Jacques Derrida
Jacques Derrida was a French philosopher, born in French Algeria
French Algeria
French Algeria lasted from 1830 to 1962, under a variety of governmental systems. From 1848 until independence, the whole Mediterranean region of Algeria was administered as an integral part of France, much like Corsica and Réunion are to this day. The vast arid interior of Algeria, like the rest...

. He developed the critical theory
Critical theory
Critical theory is an examination and critique of society and culture, drawing from knowledge across the social sciences and humanities. The term has two different meanings with different origins and histories: one originating in sociology and the other in literary criticism...

 known as deconstruction
Deconstruction is a term introduced by French philosopher Jacques Derrida in his 1967 book Of Grammatology. Although he carefully avoided defining the term directly, he sought to apply Martin Heidegger's concept of Destruktion or Abbau, to textual reading...

 and his work has been labeled as post-structuralism
Post-structuralism is a label formulated by American academics to denote the heterogeneous works of a series of French intellectuals who came to international prominence in the 1960s and '70s...

 and associated with postmodern philosophy
Postmodern philosophy
Postmodern philosophy is a philosophical direction which is critical of the foundational assumptions and structures of philosophy. Beginning as a critique of Continental philosophy, it was heavily influenced by phenomenology, structuralism and existentialism, including writings of Georg Wilhelm...

. His output of more than 40 published books, together with essays and public speaking, has had a significant impact upon the humanities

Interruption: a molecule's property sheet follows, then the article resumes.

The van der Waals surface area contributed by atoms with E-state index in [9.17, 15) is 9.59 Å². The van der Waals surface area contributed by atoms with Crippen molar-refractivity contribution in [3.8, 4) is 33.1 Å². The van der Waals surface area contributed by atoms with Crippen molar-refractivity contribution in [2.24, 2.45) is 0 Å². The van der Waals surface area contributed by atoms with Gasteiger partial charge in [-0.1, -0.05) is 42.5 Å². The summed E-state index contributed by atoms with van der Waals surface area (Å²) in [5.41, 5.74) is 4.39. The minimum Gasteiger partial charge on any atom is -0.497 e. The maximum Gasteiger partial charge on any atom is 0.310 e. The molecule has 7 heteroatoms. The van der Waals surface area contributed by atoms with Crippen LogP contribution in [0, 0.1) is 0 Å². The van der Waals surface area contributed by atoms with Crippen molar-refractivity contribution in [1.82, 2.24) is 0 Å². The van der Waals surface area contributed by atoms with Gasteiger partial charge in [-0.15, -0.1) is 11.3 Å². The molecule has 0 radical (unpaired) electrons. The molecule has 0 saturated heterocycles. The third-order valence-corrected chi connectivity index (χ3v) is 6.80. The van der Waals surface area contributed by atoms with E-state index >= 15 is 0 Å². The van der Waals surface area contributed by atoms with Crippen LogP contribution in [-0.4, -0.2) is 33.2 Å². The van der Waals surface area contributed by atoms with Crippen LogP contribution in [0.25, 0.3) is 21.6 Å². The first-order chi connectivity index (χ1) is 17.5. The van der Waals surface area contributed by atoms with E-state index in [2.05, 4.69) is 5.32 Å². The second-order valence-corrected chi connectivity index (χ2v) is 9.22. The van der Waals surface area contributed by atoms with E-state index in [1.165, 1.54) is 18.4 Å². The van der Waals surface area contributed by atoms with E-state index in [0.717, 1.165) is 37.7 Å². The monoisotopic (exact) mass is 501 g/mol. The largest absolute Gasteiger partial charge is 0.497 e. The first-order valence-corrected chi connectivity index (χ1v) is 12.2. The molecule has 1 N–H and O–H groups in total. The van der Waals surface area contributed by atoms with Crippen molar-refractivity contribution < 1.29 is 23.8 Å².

The humanities are academic disciplines that study the human condition, using methods that are primarily analytical, critical, or speculative, as distinguished from the mainly empirical approaches of the natural sciences....

, particularly on literary theory
Literary theory
Literary theory in a strict sense is the systematic study of the nature of literature and of the methods for analyzing literature. However, literary scholarship since the 19th century often includes—in addition to, or even instead of literary theory in the strict sense—considerations of...

 and continental philosophy
Continental philosophy
Continental philosophy, in contemporary usage, refers to a set of traditions of 19th and 20th century philosophy from mainland Europe. This sense of the term originated among English-speaking philosophers in the second half of the 20th century, who used it to refer to a range of thinkers and...

. Perhaps Derrida's most quoted and famous assertion, which appears in an essay on Rousseau
Jean-Jacques Rousseau
Jean-Jacques Rousseau was a Genevan philosopher, writer, and composer of 18th-century Romanticism. His political philosophy influenced the French Revolution as well as the overall development of modern political, sociological and educational thought.His novel Émile: or, On Education is a treatise...

 in his book Of Grammatology
Of Grammatology
De la grammatologie is a book by French philosopher Jacques Derrida, first published in 1967 by Les Éditions de Minuit. Of Grammatology, the English translation by Gayatri Chakravorty Spivak, was first published in 1976 by Johns Hopkins University Press...

(1967), is the statement that "there is nothing outside the text" (il n'y a pas de hors-texte), meaning that there is nothing outside context.

The end of man (as a factual anthropological limit) is announced to thought from the vantage of the end of man (as a determined opening or the infinity of a telos). Man is that which is in relation to his end, in the fundamentally equivocal sense of the word. Since always.

"The Ends of Man," Margins of Philosophy, tr. w/ notes by Alan Bass. The University of Chicago Press. Chicago, 1982. (Original French published in Paris, 1972, as Marges de la philosophie.) - p. 123

il n'y a pas de hors-texte

Translation: There is nothing outside the text (alternatively and possibly more accurately this can be translated as 'there is no outside to the text')